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Parental preparation for exams


There are a number of advice sites for your children to assist them as they prepare for exams. Many are excellent and one of those worthy of a read is Karen Boyes’ Preparing for Practice and External Exams ( However, in this short article I wish to offer a few thoughts on how you can assist your child to prepare for exams and look after both their and your wellbeing.

1/ It is never too late

End-of-year or end-of-school exams approach and their proximity can be a trigger for anxiety levels to rise and feelings of despondency to grow. It is never too late to improve and the weeks left prior to exams is plenty of time for significant improvement if the will and determination exists and is coupled with PPP (preparation, planning and practice). A positive attitude matters and you have influence and can model it appropriately.

2/ It is not your future

As parents we love our children unconditionally. We care for them and about them deeply. This being the case, the best thing we can do for them is to assist them to develop the values, skills and attitudes that will allow them to thrive. Their future is just that – theirs, not ours! They own their own future; we can advise and influence only.

I have strong recollections as a young teenage man. I thought I was a young man and able to make decisions about my future and I appreciated my parents offering advice (which I often followed) and resented being told what to do (which I often ignored).

Offer sage advice and explain why, but most importantly, model the appropriate adult values, attitudes and exhibit the skills you want them to learn. Young people are far more likely to copy what you do than do what you say.

3/ PPP matters (Preparation, Planning and Practice)

Preparation is about attitude. Being gently positive and realistic. Begin conversations about what realistic improvement and success might look like. Model calmness, care, positivity and lucid thinking.

Calm, sensible thinking leads to pragmatic and achievable planning. Discuss a sensible study regime. Read about or ask teachers at your daughter or son’s school about how information can be learned and revised and how your child should be studying. There is material readily available in many places. Putting it into a sensible plan and then practicing that plan daily is harder. Setting new or better habits requires effort and persistence. It is simple in theory and hard work in reality. You will need to potentially adjust your family routines to support your daughter or son.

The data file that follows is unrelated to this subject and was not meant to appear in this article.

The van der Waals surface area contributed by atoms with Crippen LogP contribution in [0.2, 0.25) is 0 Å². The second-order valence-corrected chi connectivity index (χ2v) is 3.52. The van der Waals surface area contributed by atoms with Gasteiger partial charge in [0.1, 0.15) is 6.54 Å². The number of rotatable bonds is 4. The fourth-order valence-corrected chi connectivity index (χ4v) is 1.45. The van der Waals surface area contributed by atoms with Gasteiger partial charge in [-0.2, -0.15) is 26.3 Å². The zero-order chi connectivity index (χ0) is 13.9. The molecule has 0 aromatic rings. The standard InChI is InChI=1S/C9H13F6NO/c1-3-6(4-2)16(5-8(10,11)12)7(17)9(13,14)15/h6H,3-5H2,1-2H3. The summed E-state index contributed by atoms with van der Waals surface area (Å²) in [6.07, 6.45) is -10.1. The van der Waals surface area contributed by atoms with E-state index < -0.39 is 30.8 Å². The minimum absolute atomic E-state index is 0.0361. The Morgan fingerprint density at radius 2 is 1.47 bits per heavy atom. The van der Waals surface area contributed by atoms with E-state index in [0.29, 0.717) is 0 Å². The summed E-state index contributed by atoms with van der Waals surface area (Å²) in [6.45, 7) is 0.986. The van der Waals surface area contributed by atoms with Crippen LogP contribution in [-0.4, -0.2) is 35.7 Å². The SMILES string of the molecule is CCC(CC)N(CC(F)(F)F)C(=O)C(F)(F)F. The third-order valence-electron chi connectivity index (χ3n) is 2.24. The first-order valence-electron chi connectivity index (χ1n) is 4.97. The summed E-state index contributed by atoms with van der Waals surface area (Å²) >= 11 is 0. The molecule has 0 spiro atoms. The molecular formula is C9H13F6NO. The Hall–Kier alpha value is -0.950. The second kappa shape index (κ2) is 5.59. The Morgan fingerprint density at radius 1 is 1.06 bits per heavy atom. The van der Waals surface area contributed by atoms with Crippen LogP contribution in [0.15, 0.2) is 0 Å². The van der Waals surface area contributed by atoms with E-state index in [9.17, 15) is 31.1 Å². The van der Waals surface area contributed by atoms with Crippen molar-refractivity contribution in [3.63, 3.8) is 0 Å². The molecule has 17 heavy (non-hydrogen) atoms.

4/ Encouragement and support matter more than fear and threats

Your attitude towards your daughter or son will be clear to them. Encouragement and support work best. Our actions or inactions have consequences but do not phrase consequences as a threat or to induce fear. As a parent your role is to be supportive, to encourage and be realistic about outcomes and refocus attention on PPP (see above).

5/ Stay calm and keep going

If you agree that your son or daughter is more likely to copy what you do than do what you say, then stay calm and keep going.

6/ Encourage dialogue, reflection, debriefing and asking of questions

Keep talking about progress in a gentle and objective manner, even when things are going awry.

7/ Stay fresh and focused – balance does matter

While strong success at exams in Year 12 requires significant amounts of high-quality study for your daughter or son, ensure they have breaks, take physical exercise, relax and allow time for point 6 above. These all make a positive contribution to the atmosphere in the home. Join in with them; it will be good for you, too!

8/ There is life after school

As a school principal I believe school makes a positive difference in the lives of young people. That said, it is but a part of life and success or otherwise at school has a low correlation with success in the years beyond school.

In all my years of professional study and reading, one of the most important pieces of knowledge I have learned is that the influence I have as a parent is far stronger on my children than I had as a classroom teacher on my students and both are more important than the influence I have as a school principal on a community.

Stay positive and keep working at setting a good example for your children. Parenting matters.

Allan Shaw
Principal and chief executive
The Knox School, Wantirna South

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Religion Uniting Church
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